NEW YORK (CBSNewYork/AP)– This September marks the 15th anniversary of the 9/11 attacks and the National September 11 Memorial & Museum is marking the occasion with a major new exhibition.
Scorched and torn business papers from the collapsing towers and radio transmissions from the fiery pit are part of the collection titled “Rendering the Unthinkable: Artists Respond to 9/11,” which opens Sept. 12.READ MORE: Jury Begins Deliberations In R. Kelly Trial After 6 Weeks Of Testimony
Thirteen artists contributed paintings and a sculpture, as well as works on paper and video.
In one video clip, a young woman washes her fire chief father’s shirt, soiled from three days spent working in the smoking World Trade Center rubble.
Brooklyn resident Christopher Saucedo created his papier-mache artwork, “World Trade Center as a Cloud,” as a way to remember his firefighter brother, whose remains were never found.
Other artists lost friends or witnessed the attacks.READ MORE: NYC Teacher, Principal Unions Warn Of School Staffing Shortages When Vaccine Mandate Takes Effect; De Blasio Says Substitutes Standing By
Monika Bravo, a native of Colombia living in Brooklyn, had filmed a thunderstorm passing over the city on Sept. 10, 2001, from her studio on the 92nd floor of the north tower. The footage is now condensed into a piece dedicated to a fellow artist who died a day later in the same tower.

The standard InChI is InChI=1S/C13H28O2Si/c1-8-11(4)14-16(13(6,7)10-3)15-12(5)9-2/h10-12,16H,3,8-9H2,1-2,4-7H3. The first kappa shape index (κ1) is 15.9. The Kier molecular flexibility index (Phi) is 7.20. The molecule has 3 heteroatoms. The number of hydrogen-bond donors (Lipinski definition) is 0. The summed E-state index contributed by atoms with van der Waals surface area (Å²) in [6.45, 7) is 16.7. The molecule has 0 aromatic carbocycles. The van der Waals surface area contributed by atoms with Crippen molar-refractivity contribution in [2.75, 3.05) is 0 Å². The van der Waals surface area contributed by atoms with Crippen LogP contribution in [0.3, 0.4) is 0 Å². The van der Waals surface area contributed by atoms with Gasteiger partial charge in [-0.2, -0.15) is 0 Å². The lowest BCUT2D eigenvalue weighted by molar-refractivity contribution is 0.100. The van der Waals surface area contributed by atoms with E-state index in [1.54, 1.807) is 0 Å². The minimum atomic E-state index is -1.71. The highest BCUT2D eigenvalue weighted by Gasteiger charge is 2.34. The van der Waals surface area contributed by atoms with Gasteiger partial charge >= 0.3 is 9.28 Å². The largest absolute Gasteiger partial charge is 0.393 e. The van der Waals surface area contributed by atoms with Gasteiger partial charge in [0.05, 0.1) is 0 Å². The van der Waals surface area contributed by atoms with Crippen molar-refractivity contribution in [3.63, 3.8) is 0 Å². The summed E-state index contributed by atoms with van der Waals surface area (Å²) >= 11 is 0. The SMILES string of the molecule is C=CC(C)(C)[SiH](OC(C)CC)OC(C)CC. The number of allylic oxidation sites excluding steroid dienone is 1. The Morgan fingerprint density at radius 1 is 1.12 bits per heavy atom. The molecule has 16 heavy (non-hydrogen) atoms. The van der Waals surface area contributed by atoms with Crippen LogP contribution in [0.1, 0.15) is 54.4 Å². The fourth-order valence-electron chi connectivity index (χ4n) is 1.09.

“Through the lens of art, we reflect on the raw emotion we all felt on that unforgettable Tuesday morning 15 years ago,” said Alice Greenwald, the memorial museum’s director. The artists are not asking “that we revisit the horrors of that day but that we try to make sense of what was left in its wake.”
Some works incorporate papers, in many pieces, that were blown out of the disintegrating skyscrapers and landed as far away as Brooklyn across the river. They included a rumpled sheet in Japanese and an application for a marketing job written days before the Sept. 11 attacks.
The exhibition was assembled by the National September 11 Memorial & Museum that oversees two reflecting pools bearing the names of the nearly 3,000 people who died that day in New York, Washington and Shanksville, Pennsylvania.
The display is the first in the museum’s special exhibition gallery where various 9/11-related topics are planned in the future.MORE NEWS: Mayor De Blasio Says He Will Visit Rikers Island Next Week Amid Growing Pressure
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